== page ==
Tuesday, February 5, 2013

How Do I Tell if My OPI Gelcolor is Real and Authentic or Not?

Hello again!  I received a comment before from someone who mentioned how risky it could be to buy gel polishes on Ebay rather than through a supplier or sales rep, especially since, well, how do you tell if they are the real deal or not?  I didn't think much about it at first, but then it got me thinking... how DO you identify OPIs to make sure they are real?  I know fake Gelish is pretty widespread on Ebay; some brands even call their gels "gelishes" or "gellishes" instead of "gels" or "gel polishes".  But I haven't seen many outright suspicious listings for OPI Gelcolors, at least not yet. 

That doesn't necessarily mean anything, though, since sellers can be tricky.  So I googled to find some information on how to identify OPIs, and (not surprisingly) there isn't really any information for identifying Gelcolors in particular.  But there's a lot of helpful information on identifying the regular nail polishes (RNP) that OPI makes, so I used that as a basis for figuring out identifiers for the Gelcolors.  Before I go farther, I believe all my OPI Gelcolors are real, but since I've only bought online, there is still a slight chance that they could all be FAKE, too! So you might not want to take this post as the final word, ok?

Anyway, to begin with, here are the sites I found for identifying OPI regular polishes; they're totally interesting even if you're not too much into "RNP" anymore, so I suggest you check them out!
"Comprehensive Guide On How To Spot A Fake OPI Polish" at Wonderlust Nails
"Fake OPI" at Meisie's Nails

As I've been doing, I made a correlating video on this topic as well; if you'd rather watch that it's right here:

So I'll try to to keep this post as condensed as possible (there's a lot of info to becovered). Remember to click pictures a few times to make them bigger, if need be.  Now let's get started!

  1. Look at the bottle, silly!  It's important to note that the text on OPI's RNP have changed a bit over the years, so even Gelcolor bottles may change a bit with time.  Currently, this is what the text looks like, and notice there is no stamped or engraved "lot code" on the bottle itself. The handle is white plastic with a colored shrink wrap "identifier"--this is not a "seal" to be removed!  At the top of the handle/lid, you will find "OPI" in raised lettering, as per usual with all OPI polishes. 

  2. There is a yellow, black and white sticker on the handle with a bar code and some important bold code at the top right side of the sticker.  This is the combination letter/digit identifier code. It should be five digits, two letters with a space, and then one more letter and two digits. TO MAKE SURE THIS IS REAL, GO TO OPI.com, select "try on this color", type your color into the search box, select it, and then look at the code underneath the Gelcolor inset.  Apparently this coding is the part that the fakes mess up pretty badly, strangely enough.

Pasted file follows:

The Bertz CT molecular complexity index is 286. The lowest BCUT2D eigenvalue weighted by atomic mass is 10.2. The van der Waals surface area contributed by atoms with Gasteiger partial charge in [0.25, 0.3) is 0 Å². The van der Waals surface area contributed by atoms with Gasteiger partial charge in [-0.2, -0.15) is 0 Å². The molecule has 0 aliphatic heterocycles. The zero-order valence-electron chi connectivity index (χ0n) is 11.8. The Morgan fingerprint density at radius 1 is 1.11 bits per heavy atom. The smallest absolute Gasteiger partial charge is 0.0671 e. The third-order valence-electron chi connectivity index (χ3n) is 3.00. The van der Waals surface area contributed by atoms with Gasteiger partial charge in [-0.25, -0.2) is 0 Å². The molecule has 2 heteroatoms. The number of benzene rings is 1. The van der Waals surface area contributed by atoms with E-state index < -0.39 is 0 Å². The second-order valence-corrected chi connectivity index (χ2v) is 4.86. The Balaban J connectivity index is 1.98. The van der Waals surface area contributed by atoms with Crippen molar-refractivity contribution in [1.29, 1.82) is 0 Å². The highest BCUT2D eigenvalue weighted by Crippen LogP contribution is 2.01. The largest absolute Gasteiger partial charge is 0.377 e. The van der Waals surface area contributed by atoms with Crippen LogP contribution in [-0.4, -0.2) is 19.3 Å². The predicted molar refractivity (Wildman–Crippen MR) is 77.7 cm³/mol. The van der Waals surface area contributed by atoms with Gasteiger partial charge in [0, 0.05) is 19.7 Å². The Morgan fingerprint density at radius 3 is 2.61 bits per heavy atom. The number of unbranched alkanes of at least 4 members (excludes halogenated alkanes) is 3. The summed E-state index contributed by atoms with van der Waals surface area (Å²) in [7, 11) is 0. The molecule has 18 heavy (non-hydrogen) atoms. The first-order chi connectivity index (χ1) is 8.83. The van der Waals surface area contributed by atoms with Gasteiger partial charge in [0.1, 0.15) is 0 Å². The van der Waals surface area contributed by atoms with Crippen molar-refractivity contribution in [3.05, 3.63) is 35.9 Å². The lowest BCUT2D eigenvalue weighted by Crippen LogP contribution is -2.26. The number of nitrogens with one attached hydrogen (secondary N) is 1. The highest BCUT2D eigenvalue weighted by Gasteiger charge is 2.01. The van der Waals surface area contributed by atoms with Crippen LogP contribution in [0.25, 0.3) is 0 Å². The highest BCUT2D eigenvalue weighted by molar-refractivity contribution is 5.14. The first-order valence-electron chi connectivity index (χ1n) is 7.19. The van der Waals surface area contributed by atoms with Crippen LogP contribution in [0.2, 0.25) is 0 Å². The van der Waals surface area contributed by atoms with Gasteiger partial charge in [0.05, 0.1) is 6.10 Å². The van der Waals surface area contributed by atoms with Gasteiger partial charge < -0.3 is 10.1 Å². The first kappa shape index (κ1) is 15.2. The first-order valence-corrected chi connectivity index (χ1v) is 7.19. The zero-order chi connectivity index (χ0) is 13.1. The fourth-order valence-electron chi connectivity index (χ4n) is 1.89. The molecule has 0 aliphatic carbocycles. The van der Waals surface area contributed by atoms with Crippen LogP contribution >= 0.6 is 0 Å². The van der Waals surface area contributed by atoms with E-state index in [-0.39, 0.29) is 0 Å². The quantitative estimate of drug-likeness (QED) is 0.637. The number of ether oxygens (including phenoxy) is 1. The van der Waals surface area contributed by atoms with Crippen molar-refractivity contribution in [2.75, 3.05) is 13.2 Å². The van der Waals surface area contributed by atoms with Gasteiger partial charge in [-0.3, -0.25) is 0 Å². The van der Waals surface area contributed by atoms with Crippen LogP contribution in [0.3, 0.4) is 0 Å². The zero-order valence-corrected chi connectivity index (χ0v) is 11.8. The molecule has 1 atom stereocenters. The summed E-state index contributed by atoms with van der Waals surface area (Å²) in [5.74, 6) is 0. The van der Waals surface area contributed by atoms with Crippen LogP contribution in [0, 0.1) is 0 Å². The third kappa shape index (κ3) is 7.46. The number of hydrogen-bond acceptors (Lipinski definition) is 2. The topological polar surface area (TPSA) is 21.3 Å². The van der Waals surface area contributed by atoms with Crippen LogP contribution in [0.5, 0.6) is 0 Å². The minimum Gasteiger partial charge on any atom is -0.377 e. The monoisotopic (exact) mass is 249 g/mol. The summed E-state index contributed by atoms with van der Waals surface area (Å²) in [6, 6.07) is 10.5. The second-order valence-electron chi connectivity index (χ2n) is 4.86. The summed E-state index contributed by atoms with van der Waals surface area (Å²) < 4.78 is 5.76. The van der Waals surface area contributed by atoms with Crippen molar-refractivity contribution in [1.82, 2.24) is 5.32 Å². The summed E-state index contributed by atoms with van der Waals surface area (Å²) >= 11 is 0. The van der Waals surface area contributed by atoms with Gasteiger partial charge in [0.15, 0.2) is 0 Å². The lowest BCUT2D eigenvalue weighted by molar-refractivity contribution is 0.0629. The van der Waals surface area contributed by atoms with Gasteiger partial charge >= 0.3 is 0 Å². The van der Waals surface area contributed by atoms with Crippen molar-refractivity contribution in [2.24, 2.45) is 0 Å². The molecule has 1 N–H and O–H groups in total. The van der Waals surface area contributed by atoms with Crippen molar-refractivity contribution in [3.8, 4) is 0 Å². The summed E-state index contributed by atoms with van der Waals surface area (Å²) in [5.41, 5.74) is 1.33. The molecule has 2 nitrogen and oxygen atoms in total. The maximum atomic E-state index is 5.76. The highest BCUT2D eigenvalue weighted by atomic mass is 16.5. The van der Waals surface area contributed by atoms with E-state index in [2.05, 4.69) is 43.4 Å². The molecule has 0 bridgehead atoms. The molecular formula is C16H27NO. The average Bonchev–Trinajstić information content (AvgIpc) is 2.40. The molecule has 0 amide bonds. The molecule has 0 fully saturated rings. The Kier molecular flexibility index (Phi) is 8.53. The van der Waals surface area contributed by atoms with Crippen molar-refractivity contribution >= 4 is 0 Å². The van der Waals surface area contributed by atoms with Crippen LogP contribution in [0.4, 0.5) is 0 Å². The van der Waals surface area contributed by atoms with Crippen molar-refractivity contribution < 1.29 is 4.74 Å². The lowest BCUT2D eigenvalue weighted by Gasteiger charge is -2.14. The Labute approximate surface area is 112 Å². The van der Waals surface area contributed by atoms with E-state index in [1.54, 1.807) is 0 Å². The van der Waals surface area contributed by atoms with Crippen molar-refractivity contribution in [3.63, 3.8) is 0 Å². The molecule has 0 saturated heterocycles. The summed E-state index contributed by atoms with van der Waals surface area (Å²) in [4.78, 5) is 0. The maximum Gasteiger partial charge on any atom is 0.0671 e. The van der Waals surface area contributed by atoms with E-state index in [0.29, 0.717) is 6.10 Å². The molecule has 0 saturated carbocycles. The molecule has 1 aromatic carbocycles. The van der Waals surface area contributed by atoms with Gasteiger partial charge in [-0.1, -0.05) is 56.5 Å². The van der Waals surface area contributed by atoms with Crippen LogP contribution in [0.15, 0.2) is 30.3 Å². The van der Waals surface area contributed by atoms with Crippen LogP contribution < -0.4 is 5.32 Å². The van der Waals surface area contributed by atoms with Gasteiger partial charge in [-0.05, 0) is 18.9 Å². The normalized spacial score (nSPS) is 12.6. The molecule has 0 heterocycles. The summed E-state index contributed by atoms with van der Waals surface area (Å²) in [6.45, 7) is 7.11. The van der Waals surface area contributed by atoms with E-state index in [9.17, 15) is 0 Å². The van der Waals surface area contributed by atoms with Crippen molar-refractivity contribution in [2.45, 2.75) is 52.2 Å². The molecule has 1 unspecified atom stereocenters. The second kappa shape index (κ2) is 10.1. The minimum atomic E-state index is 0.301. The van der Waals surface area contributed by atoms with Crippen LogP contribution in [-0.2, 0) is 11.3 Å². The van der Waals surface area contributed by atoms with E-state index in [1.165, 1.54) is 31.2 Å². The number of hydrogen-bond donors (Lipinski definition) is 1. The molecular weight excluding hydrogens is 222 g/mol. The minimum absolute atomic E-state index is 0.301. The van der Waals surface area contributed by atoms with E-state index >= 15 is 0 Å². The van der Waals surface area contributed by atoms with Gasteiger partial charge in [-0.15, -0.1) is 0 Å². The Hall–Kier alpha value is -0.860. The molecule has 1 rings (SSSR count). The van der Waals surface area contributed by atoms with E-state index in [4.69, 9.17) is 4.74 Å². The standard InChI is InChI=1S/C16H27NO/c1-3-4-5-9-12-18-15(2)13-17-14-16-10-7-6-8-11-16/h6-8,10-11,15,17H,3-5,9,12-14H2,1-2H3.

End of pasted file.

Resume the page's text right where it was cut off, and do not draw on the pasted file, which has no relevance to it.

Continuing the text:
3. As with the RNP bottles, there are ridges or "ribbing" in the glass at the base that catches the light differently.

  4. The bottom of the bottle is currently the only place that has the lot code stamped onto it in a different font, as you can see. The bottom sticker also has the color code repeated, as well as the color and a "peel here" sign.

  5. As with the regular polish bottles, once you peel the first layer of the bottom sticker, you should not be able to just stick it back in place.   Underneath, though, you should see a list of ingredients on the top half, and then another color code, color name, and some contact information on the bottom half.

  6. Now let's open the bottle up! The brush on the inside should be OPI's usual thick brush, with the plastic being a kind of oval shape instead of round.  At the top of the brush near the handle is OPI in raised letters.

  7. By the way, did you smell anything when you opened the bottle?  OPI Gelcolors are pretty much scentless, unless you stick your nose up close.  Some gels smell, but these babies don't!

  8. Oh, in the same picture, you can also see that the glass itself is entirely black--it is not clear glass coated with a plastic/rubber to block out the UV light as some other brands of gels like Gelish do.

  9. Inside the handle, there should be a plastic "gear" mechanism below the threading that I believes help lock and seal the handle onto the bottle.  Just like all new OPI regular polishes have!
AND MOST IMPORTANTLY! I said it in point 1, but I'm reiterating it because it's important! OPI has always changed and updated their style over the years.  For a totally cool post on how OPI has changed the text and design of their regular nail polish bottles and stickers, I recommend you check out this post at Absolutely Ainnir.